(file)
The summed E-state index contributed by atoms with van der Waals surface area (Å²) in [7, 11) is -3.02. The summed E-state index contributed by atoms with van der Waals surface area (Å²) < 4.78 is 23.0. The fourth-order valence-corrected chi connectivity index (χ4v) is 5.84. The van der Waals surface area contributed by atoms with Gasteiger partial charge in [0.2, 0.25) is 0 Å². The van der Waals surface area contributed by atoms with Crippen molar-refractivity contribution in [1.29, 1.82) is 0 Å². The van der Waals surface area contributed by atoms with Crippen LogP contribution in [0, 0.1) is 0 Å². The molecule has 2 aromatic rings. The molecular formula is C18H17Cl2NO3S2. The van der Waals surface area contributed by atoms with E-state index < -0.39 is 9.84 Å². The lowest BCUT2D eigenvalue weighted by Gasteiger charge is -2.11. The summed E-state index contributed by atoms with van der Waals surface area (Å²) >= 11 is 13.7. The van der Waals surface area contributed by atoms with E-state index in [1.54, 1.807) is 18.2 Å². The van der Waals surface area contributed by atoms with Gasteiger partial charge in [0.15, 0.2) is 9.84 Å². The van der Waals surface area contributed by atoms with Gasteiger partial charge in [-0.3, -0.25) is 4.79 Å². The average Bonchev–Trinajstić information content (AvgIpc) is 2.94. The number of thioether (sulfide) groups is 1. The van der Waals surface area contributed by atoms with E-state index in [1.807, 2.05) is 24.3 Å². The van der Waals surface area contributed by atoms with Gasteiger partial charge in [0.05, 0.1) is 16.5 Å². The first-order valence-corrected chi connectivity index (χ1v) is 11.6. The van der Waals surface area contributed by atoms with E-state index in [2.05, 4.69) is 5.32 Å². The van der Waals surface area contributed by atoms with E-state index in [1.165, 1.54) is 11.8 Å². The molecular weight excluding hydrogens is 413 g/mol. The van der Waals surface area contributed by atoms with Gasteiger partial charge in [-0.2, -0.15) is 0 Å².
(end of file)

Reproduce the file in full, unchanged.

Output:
The summed E-state index contributed by atoms with van der Waals surface area (Å²) in [7, 11) is -3.02. The summed E-state index contributed by atoms with van der Waals surface area (Å²) < 4.78 is 23.0. The fourth-order valence-corrected chi connectivity index (χ4v) is 5.84. The van der Waals surface area contributed by atoms with Gasteiger partial charge in [0.2, 0.25) is 0 Å². The van der Waals surface area contributed by atoms with Crippen molar-refractivity contribution in [1.29, 1.82) is 0 Å². The van der Waals surface area contributed by atoms with Crippen LogP contribution in [0, 0.1) is 0 Å². The molecule has 2 aromatic rings. The molecular formula is C18H17Cl2NO3S2. The van der Waals surface area contributed by atoms with E-state index < -0.39 is 9.84 Å². The lowest BCUT2D eigenvalue weighted by Gasteiger charge is -2.11. The summed E-state index contributed by atoms with van der Waals surface area (Å²) >= 11 is 13.7. The van der Waals surface area contributed by atoms with E-state index in [1.54, 1.807) is 18.2 Å². The van der Waals surface area contributed by atoms with Gasteiger partial charge in [0.15, 0.2) is 9.84 Å². The van der Waals surface area contributed by atoms with Gasteiger partial charge in [-0.3, -0.25) is 4.79 Å². The average Bonchev–Trinajstić information content (AvgIpc) is 2.94. The number of thioether (sulfide) groups is 1. The van der Waals surface area contributed by atoms with E-state index in [1.807, 2.05) is 24.3 Å². The van der Waals surface area contributed by atoms with Gasteiger partial charge in [0.05, 0.1) is 16.5 Å². The first-order valence-corrected chi connectivity index (χ1v) is 11.6. The van der Waals surface area contributed by atoms with E-state index in [2.05, 4.69) is 5.32 Å². The van der Waals surface area contributed by atoms with E-state index in [1.165, 1.54) is 11.8 Å². The molecular weight excluding hydrogens is 413 g/mol. The van der Waals surface area contributed by atoms with Gasteiger partial charge in [-0.2, -0.15) is 0 Å².